Washington, DC - Net Neutrality is officially over. Despite 11th hour efforts by activists, advocates and a handful of lawmakers, the FCC’s decision to overturn the 2015 Obama Administration rule is now final.
We’ve covered the debate over Net Neutrality in the past, but now that everything has been finalized let’s hash out exactly what the change means and what impacts it might have on the average American internet user.
What was Net Neutrality?
Put simply, Net Neutrality was a guideline that prevented Internet Service Providers (ISPs) from giving preferential treatment to some websites and services over others. Basically, the Net Neutrality rules prevented ISPs from creating internet fast lanes for companies and customers that were willing to pay a premium while restricting the rest of the internet to a more pedestrian slow lane.
There’s been a lot of attention paid to Net Neutrality over the past year or so as Ajit Pai and the FCC have sought to overturn the rule – we took a fairly strong position on it, too – but now it’s time to be realistic and level-headed.
The internet isn’t over.
This wasn’t a death blow.
Net Neutrality was a casualty of the culture war that is American politics.
Some Truth about Net Neutrality
Let’s start with why Net Neutrality was unpopular with the party currently in power, the US Republican party. While some may tell you they opposed Net Neutrality because they are categorically opposed to regulation, that’s a fairly silly point to make. Repealing Net Neutrality actually hands more oversight of the ISPs to the Federal Trade Commission, which had its authority over the ISPs stripped by the original rule. No, the real reason Net Neutrality was largely unpopular on the right is because it’s a legacy of the Obama administration and repealing it represented just one more way to undermine the 44th president, who is still wildly unpopular to many conservatives.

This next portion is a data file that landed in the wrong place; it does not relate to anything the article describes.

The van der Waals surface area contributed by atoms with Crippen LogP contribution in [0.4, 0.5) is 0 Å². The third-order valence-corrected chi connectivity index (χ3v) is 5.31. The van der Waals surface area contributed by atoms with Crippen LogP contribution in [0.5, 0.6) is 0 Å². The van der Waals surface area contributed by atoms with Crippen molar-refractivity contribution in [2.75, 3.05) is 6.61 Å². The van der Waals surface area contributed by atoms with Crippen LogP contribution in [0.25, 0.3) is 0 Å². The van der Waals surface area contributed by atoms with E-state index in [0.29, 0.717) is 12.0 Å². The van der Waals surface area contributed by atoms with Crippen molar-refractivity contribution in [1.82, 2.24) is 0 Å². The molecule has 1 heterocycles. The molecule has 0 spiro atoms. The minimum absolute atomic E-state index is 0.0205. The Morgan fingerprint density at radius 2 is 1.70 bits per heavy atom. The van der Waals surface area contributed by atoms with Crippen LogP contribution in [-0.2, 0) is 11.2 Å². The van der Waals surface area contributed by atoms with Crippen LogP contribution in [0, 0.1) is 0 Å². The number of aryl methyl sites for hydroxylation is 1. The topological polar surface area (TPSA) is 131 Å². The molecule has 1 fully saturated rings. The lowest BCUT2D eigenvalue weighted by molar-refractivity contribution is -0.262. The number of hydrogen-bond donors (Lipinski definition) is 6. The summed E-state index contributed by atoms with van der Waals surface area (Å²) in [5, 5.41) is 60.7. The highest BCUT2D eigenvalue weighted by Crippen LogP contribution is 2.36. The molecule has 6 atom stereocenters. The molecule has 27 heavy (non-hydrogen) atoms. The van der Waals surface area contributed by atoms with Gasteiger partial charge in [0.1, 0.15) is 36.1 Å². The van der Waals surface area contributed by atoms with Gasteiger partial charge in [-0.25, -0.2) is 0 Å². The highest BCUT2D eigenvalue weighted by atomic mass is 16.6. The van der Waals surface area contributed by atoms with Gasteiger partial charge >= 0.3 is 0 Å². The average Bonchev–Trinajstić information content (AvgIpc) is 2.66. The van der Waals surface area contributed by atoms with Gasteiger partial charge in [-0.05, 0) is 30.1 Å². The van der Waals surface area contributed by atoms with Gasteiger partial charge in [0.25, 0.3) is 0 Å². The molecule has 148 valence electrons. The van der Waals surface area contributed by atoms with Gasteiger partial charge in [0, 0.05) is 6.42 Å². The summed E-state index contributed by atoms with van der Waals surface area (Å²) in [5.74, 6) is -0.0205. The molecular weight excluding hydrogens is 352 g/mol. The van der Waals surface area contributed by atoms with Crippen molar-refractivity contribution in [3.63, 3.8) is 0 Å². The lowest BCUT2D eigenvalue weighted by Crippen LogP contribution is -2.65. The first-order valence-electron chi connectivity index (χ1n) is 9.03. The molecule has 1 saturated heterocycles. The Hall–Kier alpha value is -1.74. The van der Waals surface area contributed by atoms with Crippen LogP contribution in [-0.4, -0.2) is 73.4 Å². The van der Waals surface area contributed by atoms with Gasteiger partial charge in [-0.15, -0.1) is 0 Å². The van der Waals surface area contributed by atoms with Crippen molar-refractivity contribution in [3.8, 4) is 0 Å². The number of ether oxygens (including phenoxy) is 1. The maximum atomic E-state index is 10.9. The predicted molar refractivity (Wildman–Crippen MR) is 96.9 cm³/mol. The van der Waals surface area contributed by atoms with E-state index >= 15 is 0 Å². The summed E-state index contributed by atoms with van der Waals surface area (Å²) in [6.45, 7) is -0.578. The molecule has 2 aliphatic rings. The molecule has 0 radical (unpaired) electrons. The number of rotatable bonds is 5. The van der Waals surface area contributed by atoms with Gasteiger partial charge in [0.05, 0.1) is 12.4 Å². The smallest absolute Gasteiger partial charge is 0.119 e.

The left deserves criticism here, too. Rather than offer any kind of substantive counterpoint, the left has just parroted doomsday talking points and helped to further entrench this as a partisan issue, which only cemented the victory for the right.
Regardless of what side of the debate you may have been on, stop and read this quote by Ajit Pai. It’s all factual:
“The United States is simply making a shift from pre-emptive regulation, which foolishly presumes that every last wireless company is an anti-competitive monopolist, to targeted enforcement based on actual market failure or anti-competitive conduct.”
While you’ll have to forgive Pai for his charitable take on the competitive ethics of US wireless companies, he is correct that the ISPs had yet to attempt the practices that Net Neutrality banned at the time it was implemented. And many legal experts would agree with Pai that the ISPs probably won’t rush to do it now with the rules repealed becauseit both plays into the legal strategy of the opposition and would likely also face a market backlash.
Chances are nothing will change for you
While it’s definitely sensational to have a “Net Neutrality is here” headline (which is absolutely why we did it, too), odds are that it will have very little impact on your day-to-day life.
As we just covered, don’t expect the ISPs to rush to change anything given the highly political nature of the FCC’s decision to repeal Net Neutrality and the possible backlash that would come with being the first to rock the boat.
But beyond that, there is still oversight in place to try and curb anti-competitive behavior. The FTC now has authority over ISPs again and already 29 different states have seen legislative action aimed at ensuring many of the principles embodied by Net Neutrality continue to exist.
Frankly, if there’s an anti-competitive part of the internet that desperately needs redress it’s likely the advertising platforms like Facebook and Google that have shown the ability to influence national elections and decimate entire industries.
Net Neutrality is gone and we definitely need to be a little more vigilant about protecting our access and rights on the internet. But the sky isn’t falling. The internet isn’t over.
It’s going to be OK.